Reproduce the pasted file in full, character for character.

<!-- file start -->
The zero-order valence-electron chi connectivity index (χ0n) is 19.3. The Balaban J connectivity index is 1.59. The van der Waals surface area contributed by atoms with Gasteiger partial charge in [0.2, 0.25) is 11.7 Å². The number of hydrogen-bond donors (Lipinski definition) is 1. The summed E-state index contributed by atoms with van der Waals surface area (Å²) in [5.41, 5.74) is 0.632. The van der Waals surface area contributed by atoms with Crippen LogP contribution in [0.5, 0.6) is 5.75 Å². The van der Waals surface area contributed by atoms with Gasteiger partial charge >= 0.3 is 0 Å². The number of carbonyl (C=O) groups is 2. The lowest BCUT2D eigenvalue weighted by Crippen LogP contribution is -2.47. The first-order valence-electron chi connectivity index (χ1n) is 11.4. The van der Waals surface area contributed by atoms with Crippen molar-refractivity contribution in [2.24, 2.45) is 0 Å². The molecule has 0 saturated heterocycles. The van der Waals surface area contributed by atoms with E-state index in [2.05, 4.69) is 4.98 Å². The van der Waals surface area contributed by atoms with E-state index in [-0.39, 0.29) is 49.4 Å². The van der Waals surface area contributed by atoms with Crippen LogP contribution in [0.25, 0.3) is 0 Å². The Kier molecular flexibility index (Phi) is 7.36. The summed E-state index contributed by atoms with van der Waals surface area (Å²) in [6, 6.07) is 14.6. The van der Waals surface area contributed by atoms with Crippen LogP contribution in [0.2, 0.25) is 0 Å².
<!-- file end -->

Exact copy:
The zero-order valence-electron chi connectivity index (χ0n) is 19.3. The Balaban J connectivity index is 1.59. The van der Waals surface area contributed by atoms with Gasteiger partial charge in [0.2, 0.25) is 11.7 Å². The number of hydrogen-bond donors (Lipinski definition) is 1. The summed E-state index contributed by atoms with van der Waals surface area (Å²) in [5.41, 5.74) is 0.632. The van der Waals surface area contributed by atoms with Crippen LogP contribution in [0.5, 0.6) is 5.75 Å². The van der Waals surface area contributed by atoms with Gasteiger partial charge >= 0.3 is 0 Å². The number of carbonyl (C=O) groups is 2. The lowest BCUT2D eigenvalue weighted by Crippen LogP contribution is -2.47. The first-order valence-electron chi connectivity index (χ1n) is 11.4. The van der Waals surface area contributed by atoms with Crippen molar-refractivity contribution in [2.24, 2.45) is 0 Å². The molecule has 0 saturated heterocycles. The van der Waals surface area contributed by atoms with E-state index in [2.05, 4.69) is 4.98 Å². The van der Waals surface area contributed by atoms with E-state index in [-0.39, 0.29) is 49.4 Å². The van der Waals surface area contributed by atoms with Crippen LogP contribution in [0.25, 0.3) is 0 Å². The Kier molecular flexibility index (Phi) is 7.36. The summed E-state index contributed by atoms with van der Waals surface area (Å²) in [6, 6.07) is 14.6. The van der Waals surface area contributed by atoms with Crippen LogP contribution in [0.2, 0.25) is 0 Å².